Alright, so we’ve been through just about every specific feature we can consider when it comes to the AR-15: semi-auto fire, ammo capacity, caliber, light-weight construction, length, and accessories. In each instance, we’ve had to determine that each of these features are standard across all weapon types on the civilian market. So, here’s the major conclusion we are forced to find:
The AR-15 cannot be considered military-grade by way of any single feature. Each major feature of the AR-15 is not only present in other common civilian firearms; they are prevalent. There is no way to classify the AR-15 as military-grade based upon any one of its features without similarly designating the vast majority of civilian firearms.
Does a Combination of Features Make a Weapon “Military-grade”?
But we’re not done yet. Let’s discuss one last recourse for attempting to define the AR-15 as military-grade. What if we try to build a definition of “military-grade” based on a combination of the AR-15's features. After all, this is exactly what the former Federal Assault Weapons ban tried to do with its legal definition of assault weapon.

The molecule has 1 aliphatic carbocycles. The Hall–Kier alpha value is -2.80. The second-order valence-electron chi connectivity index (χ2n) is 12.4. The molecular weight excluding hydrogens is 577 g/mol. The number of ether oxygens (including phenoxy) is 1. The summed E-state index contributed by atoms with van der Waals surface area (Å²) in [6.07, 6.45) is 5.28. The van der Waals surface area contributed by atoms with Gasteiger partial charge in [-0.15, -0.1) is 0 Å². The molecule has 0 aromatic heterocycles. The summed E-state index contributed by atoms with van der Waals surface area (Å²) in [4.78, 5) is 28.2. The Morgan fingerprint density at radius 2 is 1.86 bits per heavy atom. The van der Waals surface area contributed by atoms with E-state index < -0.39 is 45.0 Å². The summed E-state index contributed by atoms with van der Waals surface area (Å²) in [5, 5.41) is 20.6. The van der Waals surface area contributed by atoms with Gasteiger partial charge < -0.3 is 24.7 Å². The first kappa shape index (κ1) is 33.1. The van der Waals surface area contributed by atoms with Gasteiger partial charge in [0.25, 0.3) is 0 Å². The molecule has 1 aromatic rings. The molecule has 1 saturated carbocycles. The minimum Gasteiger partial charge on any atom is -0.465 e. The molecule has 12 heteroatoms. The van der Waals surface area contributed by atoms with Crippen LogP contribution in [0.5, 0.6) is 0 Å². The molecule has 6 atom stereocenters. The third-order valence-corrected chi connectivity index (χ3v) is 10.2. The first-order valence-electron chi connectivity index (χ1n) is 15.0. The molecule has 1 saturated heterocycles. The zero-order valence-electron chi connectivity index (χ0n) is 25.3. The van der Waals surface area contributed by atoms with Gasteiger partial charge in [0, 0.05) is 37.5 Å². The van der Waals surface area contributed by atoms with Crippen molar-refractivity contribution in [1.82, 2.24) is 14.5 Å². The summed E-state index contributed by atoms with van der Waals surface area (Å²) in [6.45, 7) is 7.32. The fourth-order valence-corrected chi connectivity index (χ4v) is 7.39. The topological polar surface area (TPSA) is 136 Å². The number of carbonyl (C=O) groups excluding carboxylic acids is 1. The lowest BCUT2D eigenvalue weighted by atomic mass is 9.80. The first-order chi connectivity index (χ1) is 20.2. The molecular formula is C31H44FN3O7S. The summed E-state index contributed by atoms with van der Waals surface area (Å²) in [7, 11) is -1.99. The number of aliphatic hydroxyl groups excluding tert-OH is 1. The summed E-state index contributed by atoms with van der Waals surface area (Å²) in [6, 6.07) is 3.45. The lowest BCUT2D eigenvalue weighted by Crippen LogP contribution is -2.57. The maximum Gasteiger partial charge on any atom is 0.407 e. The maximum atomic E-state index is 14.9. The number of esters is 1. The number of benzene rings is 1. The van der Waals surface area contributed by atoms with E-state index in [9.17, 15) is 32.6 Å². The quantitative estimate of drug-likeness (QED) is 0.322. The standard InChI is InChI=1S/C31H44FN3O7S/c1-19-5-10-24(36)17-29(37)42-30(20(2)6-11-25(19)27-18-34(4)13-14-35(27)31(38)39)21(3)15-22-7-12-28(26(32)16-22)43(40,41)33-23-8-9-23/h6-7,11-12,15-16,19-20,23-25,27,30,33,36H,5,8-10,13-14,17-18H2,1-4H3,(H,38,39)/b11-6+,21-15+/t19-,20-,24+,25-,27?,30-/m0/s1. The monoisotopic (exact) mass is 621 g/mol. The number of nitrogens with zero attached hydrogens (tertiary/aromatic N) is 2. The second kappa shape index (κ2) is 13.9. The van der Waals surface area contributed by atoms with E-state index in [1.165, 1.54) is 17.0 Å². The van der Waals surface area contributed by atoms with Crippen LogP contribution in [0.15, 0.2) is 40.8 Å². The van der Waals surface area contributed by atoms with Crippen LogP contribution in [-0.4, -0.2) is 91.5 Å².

As students of recent history may recall, the Federal Assault Weapons ban enacted by President Clinton took the route of combining AR-15 features to create a legal definition for an assault weapon. Listeners should note that the term assault weapon exists in legal language only. It has never been considered an actual category of firearms among enthusiasts, developers, historians, in law enforcement, or in the military.
So, let’s take a look at how the Federal Assault Weapons Ban defined an assault weapon and see if it aids in creating a working definition of a military-grade firearm.
The Federal Assault Weapons Ban defined a rifle as an assault weapon if it was 1) a semi-automatic rifle with 2) detachable magazines that had 3) two or more additional features from a list of five features: folding or telescoping stock, pistol grip, bayonet mount, flash hider or threaded barrel, or grenade launcher.
If we adopt the same legal definition that the FAW used for assault weapons as what constitutes a military-grade weapon, then the AR-15 clearly falls into that category. Based on our discussion so far, I’m sure it comes as no surprise when I tell you there are problems with this definition.
As we established earlier, the main aspects of an AR-15 that make it lethal are its semi-automatic capability and its detachable magazines. The additional features required in the definition of an assault weapon amount to little more than aesthetics specifically designed to target typical AR-15 style weapons. But any AR-15 can be modified to eliminate these additional features. Just Google “California Compliant Firearm” and you’ll find a myriad of AR-15 designs that overcome the FAW’s definition of assault weapon.